Growing tech firms beyond the nursery
There's no shortage of bright ideas in Scotland. For its size, its technological know-how is world-leading.
And the start of the week brought good news on four fronts.
Cyclacel, which was spun out by Dundee University and led by Professor Sir David Lane, reported strong results from trialling a cancer drug, Sapacitabine, that disrupts DNA and stops cells reproducing.
It found a near doubling of the expected survival period of 63 elderly patients with a blood-related condition.
That raised its stock price by nearly a third in one day. It's up from $3 last June to $7.17 this week.
In Edinburgh, Wolfson Microelectronics, designing tiny audio devices for smart phones, sought to calm anticipation of big orders from at least one of the five manufacturers with which it's in development talks.
In Fife, Optos raised market expectations of its performance in selling retinal scanning devices, aimed at spotting high blood pressure or some cancers.
It's a big company, with revenue of £118m in the first nine months of the year.
And in Clackmannanshire, Omega Diagnostics announced a big deal for Indian distribution of its allergy testing kits.
That was just one morning of market announcements. But getting such technology firms as far as the stock market is a struggle, at which most firms fail.
The best option for shareholders and management is often to sell up, though that's not likely to be the best option for the economy.
And while anyone can talk of home-growing the next Google or Apple, there's one big reason why it's very hard to make it happen, and that's the absence of venture capital.
Scotland does well at the first round of investment from its angel investor community. But when they want to exit and move on to the next investment, firms look around for second and third stage investment, and there's a big gap in the Scottish finance market.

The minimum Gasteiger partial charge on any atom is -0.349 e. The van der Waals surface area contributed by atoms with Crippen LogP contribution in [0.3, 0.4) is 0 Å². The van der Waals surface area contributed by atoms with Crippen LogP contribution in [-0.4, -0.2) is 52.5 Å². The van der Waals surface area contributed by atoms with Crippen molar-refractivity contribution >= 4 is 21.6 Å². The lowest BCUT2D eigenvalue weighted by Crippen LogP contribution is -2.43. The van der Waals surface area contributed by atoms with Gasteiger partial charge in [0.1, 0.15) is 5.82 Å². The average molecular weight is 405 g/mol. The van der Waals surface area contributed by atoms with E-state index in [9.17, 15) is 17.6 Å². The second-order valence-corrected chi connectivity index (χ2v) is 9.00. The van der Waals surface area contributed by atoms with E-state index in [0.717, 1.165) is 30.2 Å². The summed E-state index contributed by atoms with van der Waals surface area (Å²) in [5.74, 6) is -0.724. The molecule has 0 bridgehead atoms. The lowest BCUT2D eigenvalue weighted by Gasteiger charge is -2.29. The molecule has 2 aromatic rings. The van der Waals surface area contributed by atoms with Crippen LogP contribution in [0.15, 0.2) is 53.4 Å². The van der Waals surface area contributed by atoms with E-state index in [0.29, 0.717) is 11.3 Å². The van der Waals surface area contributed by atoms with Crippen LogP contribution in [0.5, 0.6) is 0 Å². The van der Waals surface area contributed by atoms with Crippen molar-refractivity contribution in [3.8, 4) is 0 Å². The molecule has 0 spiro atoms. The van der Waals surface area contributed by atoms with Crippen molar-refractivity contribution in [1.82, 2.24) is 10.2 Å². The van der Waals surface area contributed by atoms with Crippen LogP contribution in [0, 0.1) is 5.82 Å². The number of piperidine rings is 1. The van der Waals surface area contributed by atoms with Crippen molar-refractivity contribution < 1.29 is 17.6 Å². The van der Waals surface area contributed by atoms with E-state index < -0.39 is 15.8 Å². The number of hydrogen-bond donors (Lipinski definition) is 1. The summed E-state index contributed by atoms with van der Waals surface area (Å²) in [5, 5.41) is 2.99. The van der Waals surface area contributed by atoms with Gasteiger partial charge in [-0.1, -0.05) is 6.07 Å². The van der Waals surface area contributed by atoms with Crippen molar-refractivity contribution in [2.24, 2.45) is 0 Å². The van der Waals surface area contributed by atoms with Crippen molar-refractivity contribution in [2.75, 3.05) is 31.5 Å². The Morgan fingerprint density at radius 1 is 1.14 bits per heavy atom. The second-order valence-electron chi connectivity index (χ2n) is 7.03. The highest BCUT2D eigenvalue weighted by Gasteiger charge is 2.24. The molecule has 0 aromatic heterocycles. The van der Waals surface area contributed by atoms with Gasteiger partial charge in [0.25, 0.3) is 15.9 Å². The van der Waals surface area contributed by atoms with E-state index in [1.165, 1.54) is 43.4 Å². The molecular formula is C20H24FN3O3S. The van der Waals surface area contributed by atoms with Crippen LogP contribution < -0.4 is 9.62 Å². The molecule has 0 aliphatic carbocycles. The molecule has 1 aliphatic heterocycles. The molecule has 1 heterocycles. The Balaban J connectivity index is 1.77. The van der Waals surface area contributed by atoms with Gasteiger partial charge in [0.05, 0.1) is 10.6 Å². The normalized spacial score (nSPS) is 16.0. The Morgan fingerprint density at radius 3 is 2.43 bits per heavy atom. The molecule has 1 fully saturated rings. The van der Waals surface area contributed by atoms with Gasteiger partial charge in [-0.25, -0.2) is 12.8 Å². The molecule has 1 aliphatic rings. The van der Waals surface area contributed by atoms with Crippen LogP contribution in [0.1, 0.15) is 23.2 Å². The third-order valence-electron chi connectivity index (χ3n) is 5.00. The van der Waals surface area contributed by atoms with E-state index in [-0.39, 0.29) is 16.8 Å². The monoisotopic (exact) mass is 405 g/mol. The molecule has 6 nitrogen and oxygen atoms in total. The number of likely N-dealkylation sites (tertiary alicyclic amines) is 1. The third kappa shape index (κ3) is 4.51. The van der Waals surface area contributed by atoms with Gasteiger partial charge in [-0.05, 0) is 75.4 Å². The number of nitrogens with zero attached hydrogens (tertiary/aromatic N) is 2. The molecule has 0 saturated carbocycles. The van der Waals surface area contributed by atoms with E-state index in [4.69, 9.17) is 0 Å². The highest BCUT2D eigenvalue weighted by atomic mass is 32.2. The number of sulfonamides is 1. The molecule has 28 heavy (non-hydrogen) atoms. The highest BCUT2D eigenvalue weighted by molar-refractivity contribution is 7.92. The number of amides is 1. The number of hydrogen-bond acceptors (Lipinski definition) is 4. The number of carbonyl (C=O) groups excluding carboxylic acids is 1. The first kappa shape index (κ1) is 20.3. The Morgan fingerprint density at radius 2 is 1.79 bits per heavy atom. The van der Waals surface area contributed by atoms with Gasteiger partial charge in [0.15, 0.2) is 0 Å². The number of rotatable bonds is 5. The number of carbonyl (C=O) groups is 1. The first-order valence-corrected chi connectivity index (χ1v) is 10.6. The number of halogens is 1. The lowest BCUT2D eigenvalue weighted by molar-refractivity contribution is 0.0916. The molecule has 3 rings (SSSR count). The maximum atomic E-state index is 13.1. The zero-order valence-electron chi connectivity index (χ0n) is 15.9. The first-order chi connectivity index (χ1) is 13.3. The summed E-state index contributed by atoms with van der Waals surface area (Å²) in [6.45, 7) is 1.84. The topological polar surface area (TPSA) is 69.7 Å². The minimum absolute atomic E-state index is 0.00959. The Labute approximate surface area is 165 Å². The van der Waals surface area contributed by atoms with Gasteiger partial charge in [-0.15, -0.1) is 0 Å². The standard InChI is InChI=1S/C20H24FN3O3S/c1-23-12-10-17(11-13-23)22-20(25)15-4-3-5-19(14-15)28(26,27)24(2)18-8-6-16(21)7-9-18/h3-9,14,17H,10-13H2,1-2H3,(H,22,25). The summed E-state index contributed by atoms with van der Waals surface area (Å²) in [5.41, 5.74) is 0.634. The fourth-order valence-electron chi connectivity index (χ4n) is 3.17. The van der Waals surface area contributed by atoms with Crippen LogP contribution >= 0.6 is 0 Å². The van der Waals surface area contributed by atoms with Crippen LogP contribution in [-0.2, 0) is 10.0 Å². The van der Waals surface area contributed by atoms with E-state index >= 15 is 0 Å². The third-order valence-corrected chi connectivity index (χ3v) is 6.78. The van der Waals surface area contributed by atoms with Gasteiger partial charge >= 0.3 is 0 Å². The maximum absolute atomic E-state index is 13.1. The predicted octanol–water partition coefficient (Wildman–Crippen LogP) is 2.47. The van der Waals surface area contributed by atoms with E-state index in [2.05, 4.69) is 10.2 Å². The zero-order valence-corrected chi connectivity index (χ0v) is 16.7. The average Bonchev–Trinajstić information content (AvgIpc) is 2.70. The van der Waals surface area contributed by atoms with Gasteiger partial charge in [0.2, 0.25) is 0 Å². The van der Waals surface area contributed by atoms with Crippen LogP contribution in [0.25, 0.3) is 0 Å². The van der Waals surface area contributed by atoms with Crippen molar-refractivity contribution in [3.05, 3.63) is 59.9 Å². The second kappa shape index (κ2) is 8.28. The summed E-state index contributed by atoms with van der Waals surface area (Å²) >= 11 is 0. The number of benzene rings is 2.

Indeed, the venture capital market was changing even before the financial crunch, as returns were not good, and it became increasingly short-term.
Scotland has some venture capital expertise, including Scottish Equity Partners and another Clyde Blowers fund set up by Jim McColl. But there's not much of it around, and their job is primarily to look for good investment opportunities rather than to look in Scotland.
One answer, of course, is to help tech firms get out of Scotland to where the finance is, and once there, to help them pitch for it.
Cyclacel opted for the extreme version of that, putting its headquarters into New Jersey, and listing on the New York NASDAQ exchange.
Reaching out to the venture funding market is one of the answers in a new report drawn up by an expert panel for the Royal Society of Edinburgh.
They compare the problem to horticulture: Scotland is very good at growing tech companies from seedling to pot plant for early sale.
But the conditions aren't right for growing on to bushes, let alone trees.
So while Scots technology entrepreneurs need to seek out risk capital where it can be found, the other answer is to tap investment funding closer to home that's not currently being exposed to much risk.
It doesn't quite say that it should be the patriotic duty of public sector pension funds to back Scottish technology, but the report heads in that direction.
There are some public funds to partner with such an approach, now drawn together into the Scottish Investment Bank. In 2010-11, it sunk £23m of investment alongside £54m of private funds.
The RSE panel, led by long-time leading angel Ian Ritchie, is also saying commercial banks should be introduced to the tech sector opportunities with a bit of match-making.
And there could be retailing of equity stakes - that is, aimed at the small-scale investor wanting to take a punt on a small-scale company with a big idea.
But do Scottish individual investors have an appetite for that? Would you?
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